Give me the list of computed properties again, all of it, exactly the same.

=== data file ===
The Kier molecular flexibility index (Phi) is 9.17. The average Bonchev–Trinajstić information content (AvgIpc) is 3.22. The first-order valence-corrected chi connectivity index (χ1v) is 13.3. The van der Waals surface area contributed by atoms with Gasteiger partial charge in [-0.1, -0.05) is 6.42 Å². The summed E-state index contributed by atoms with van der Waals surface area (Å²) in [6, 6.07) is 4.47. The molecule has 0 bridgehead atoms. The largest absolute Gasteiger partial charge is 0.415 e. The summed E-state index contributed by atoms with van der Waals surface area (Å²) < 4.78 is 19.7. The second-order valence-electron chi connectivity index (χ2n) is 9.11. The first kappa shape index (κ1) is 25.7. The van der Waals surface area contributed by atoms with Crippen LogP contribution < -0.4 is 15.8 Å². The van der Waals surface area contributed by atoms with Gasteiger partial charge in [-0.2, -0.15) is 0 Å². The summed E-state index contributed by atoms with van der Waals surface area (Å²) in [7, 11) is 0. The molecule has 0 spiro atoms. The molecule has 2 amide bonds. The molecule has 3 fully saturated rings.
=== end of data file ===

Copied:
The Kier molecular flexibility index (Phi) is 9.17. The average Bonchev–Trinajstić information content (AvgIpc) is 3.22. The first-order valence-corrected chi connectivity index (χ1v) is 13.3. The van der Waals surface area contributed by atoms with Gasteiger partial charge in [-0.1, -0.05) is 6.42 Å². The summed E-state index contributed by atoms with van der Waals surface area (Å²) in [6, 6.07) is 4.47. The molecule has 0 bridgehead atoms. The largest absolute Gasteiger partial charge is 0.415 e. The summed E-state index contributed by atoms with van der Waals surface area (Å²) < 4.78 is 19.7. The second-order valence-electron chi connectivity index (χ2n) is 9.11. The first kappa shape index (κ1) is 25.7. The van der Waals surface area contributed by atoms with Crippen LogP contribution < -0.4 is 15.8 Å². The van der Waals surface area contributed by atoms with Gasteiger partial charge in [-0.2, -0.15) is 0 Å². The summed E-state index contributed by atoms with van der Waals surface area (Å²) in [7, 11) is 0. The molecule has 0 spiro atoms. The molecule has 2 amide bonds. The molecule has 3 fully saturated rings.